A lot has been said about the background to the decision to relocate Cedefop, the dominant view being that with Germany getting the European Central Bank (which was to be based in Frankfurt), the European Centre for the Development of Vocational Training had to move to a Member State where there was no EU decentralised agency.
The move provoked mixed reaction among Cedefop’s 74 employees, recalls expert Tina Bertzeletou from Greece, one of five people who served in Berlin and are still working in Thessaloniki (the other four are Deputy Director Mara Brugia, and Athanasia Kalpakidi, Peter Seiffert and Adriano Graziosi): ‘The feelings were very mixed even among Greek colleagues because everyone had settled down in Berlin for years. This would be the first transfer of any European organisation to a place different to the one it was founded, so there was a lot of anxiety, I remember. Also, for many people Greece was always linked to holidays. To go for work purposes did not seem a good idea to many colleagues. There was an effort from the Commission; I think even the then Commissioner came to visit. The then Mayor of Thessaloniki, Konstantinos Kosmopoulos, paid some visits with his Cabinet to present the city to us, to take notes of questions, requests etc. And there was a special social plan set up for all staff to acquire permanent employment in the European institutions, and for those who would prefer not to move to Greece, everything was done for them to be transferred to the Commission in Brussels or Luxembourg.’
The American Farm School was chosen as a stop-gap while the Centre’s new premises nearby were being built. Reception from the Greek authorities was enthusiastic. Ms Bertzeletou remembers: ‘A great effort was made and the then mayor was keen to establish a good relationship with Cedefop. There was though some uncertainty as to where it should be based. There were different proposals as I remember, to use for instance the Makedonia Palace hotel on the seafront, or another building in the centre of the city, but the American Farm School was rather more effective by offering some of its buildings.’
Ms Bertzeletou says the change was significant for the staff: ‘The difference between what we had left behind in Berlin and what we were experiencing in Thessaloniki was enormous. It was a completely different cultural and urban setting, not easy to compare or have the impression of a continuation. It was clear right from the start, I think, for all colleagues that here they had to start again.’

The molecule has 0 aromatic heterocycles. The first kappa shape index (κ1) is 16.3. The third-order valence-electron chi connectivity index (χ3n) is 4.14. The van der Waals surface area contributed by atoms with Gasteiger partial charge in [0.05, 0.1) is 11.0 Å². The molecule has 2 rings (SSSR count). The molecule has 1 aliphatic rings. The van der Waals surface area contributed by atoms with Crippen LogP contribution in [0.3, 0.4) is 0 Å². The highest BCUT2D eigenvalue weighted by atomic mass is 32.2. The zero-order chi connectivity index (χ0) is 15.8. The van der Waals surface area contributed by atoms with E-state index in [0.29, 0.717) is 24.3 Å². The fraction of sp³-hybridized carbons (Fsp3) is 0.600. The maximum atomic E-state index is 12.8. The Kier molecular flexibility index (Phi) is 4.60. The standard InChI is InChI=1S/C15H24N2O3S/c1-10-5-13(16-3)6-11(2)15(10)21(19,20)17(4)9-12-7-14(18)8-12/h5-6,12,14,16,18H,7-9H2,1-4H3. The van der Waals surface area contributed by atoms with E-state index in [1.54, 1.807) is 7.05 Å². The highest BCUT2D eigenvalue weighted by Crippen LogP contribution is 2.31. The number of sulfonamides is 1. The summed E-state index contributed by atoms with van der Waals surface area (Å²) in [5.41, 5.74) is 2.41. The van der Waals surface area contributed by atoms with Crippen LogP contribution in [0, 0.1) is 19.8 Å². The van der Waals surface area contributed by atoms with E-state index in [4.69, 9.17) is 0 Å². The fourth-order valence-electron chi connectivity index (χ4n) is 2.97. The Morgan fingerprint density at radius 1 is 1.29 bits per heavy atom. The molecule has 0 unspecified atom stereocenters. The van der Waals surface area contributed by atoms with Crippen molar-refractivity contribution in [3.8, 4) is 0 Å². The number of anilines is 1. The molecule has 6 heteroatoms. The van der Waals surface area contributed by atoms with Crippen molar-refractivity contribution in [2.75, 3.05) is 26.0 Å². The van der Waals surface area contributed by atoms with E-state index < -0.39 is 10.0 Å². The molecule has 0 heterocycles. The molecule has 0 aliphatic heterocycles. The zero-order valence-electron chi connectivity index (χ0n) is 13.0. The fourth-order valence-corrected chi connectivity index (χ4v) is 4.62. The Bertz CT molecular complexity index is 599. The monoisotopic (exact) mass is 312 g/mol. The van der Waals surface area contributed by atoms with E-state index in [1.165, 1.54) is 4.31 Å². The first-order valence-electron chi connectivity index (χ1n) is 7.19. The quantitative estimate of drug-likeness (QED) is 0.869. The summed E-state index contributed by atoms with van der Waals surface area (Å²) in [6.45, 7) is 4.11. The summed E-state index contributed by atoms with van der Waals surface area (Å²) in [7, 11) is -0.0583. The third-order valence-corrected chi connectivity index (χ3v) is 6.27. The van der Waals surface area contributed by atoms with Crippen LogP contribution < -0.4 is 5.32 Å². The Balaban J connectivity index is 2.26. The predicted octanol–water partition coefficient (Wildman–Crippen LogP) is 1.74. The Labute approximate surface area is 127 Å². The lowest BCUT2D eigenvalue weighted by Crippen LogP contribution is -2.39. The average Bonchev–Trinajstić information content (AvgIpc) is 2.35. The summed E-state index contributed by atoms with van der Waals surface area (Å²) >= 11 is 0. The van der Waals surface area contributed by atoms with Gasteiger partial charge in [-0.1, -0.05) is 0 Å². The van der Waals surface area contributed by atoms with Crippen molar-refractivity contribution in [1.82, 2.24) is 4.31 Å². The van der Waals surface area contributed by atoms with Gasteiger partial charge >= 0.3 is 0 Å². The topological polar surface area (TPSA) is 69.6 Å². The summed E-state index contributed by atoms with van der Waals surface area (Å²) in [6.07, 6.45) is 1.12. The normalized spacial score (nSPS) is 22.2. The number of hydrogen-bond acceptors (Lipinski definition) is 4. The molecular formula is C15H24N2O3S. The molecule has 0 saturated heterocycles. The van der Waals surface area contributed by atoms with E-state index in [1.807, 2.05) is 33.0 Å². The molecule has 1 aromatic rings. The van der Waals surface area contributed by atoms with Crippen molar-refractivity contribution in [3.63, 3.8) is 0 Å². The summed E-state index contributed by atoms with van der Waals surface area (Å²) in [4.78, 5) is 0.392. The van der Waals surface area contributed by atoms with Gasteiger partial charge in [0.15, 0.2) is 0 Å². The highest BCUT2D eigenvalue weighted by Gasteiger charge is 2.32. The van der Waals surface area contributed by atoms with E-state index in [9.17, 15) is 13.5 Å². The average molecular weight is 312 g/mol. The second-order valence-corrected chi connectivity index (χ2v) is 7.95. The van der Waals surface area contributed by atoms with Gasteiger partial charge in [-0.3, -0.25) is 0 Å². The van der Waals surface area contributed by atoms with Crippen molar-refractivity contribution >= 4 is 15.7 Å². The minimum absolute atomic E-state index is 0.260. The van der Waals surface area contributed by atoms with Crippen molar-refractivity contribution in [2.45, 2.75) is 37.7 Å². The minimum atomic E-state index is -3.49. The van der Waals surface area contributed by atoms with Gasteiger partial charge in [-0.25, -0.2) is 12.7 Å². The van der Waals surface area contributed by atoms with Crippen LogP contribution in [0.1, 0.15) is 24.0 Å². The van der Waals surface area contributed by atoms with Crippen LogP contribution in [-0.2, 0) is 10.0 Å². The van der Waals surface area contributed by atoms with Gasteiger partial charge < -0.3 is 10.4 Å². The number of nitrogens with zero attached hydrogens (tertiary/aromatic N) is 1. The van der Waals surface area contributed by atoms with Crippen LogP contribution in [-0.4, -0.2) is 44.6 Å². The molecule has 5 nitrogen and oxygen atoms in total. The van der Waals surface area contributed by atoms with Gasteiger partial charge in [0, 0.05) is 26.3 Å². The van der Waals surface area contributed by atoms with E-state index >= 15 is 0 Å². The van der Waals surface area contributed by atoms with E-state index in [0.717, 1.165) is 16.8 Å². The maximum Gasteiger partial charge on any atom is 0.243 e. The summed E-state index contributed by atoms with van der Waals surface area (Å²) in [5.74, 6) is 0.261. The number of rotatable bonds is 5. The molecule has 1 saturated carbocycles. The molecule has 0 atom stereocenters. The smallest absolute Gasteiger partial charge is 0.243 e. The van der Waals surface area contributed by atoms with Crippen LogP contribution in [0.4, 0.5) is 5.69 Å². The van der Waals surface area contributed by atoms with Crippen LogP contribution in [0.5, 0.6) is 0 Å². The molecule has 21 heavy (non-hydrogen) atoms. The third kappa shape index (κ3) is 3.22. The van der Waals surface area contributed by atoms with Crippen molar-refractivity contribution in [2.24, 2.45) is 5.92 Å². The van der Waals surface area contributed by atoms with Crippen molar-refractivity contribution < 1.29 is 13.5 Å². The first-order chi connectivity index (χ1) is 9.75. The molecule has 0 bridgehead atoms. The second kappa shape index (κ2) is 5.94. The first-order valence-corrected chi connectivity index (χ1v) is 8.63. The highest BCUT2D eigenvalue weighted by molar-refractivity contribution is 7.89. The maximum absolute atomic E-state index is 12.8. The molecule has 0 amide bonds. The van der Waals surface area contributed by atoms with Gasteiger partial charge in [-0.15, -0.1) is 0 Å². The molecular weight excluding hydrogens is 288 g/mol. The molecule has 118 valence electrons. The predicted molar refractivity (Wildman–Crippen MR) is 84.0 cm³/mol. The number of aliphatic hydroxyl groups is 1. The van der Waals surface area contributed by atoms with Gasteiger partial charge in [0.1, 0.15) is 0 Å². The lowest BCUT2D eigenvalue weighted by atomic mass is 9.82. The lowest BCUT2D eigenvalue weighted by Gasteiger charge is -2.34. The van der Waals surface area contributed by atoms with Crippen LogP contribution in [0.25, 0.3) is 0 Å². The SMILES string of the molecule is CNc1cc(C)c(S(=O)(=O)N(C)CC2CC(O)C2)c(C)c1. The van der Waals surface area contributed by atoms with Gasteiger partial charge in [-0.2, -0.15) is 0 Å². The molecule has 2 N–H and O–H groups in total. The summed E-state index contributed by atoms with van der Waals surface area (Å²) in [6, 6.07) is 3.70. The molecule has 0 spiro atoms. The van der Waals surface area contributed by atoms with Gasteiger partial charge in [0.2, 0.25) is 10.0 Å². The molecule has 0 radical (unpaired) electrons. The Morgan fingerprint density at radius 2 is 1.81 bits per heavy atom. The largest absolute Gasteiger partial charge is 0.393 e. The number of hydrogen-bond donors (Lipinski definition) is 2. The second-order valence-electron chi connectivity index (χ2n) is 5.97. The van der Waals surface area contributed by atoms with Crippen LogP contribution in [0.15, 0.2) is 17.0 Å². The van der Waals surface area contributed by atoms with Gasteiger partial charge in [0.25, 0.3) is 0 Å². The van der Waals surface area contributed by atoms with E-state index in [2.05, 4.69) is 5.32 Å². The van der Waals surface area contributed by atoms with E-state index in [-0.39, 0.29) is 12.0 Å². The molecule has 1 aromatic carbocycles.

It took some getting used to at the American Farm School in the first few weeks: ‘We were on the ground floor with a strange smell sometimes coming from outside because of the agricultural nature of the farm school’s activities. There were a lot of birds, a lot of greenery around us – not at all Berlin’s urban environment where we were at the crossroads of main streets. It was kind of a trial-and-error period.’
As for the nature of the work, ‘it changed over time, but this didn’t have to do so much with being in Greece. It had to do with leaving Berlin. Greece didn’t get involved substantially in the work programme or anything else. There were voices expressing a wish for Cedefop to work more for the southern part of the European Union and its needs in vocational training, but this was not done. The change from Berlin was the most important influencing factor because it happened at the same time we were changing director, and moving, organisationally, from a three-part directorate with one director and two deputies to one director and one deputy director. A German director left and a Dutch, Johan van Rens, came around the time we were moving.’
The transitional period lasted ‘some years’ according to Ms Bertzeletou: ‘The prospect of moving again to our permanent building, not far away, in the same area, had added to the uncertainty. The problem I think was that we lost quite a few colleagues who decided not to move to Thessaloniki or some who came for a few years and then left. I’m only saying that there was major change, many changes at the same time.’
Now fully settled in Thessaloniki and in its own premises on Europe Street, named in honour of the agency, Cedefop’s 120 staff ‘ensure that it continues to develop and serve end-users as the reference point par excellence for European vocational education and training’ as current Director James Calleja points out.
As well as 20 years in Greece, Cedefop marks 40 years since its foundation in 2015. A special exhibition currently in its premises charts the organisation's history and work, including the move to Thessaloniki.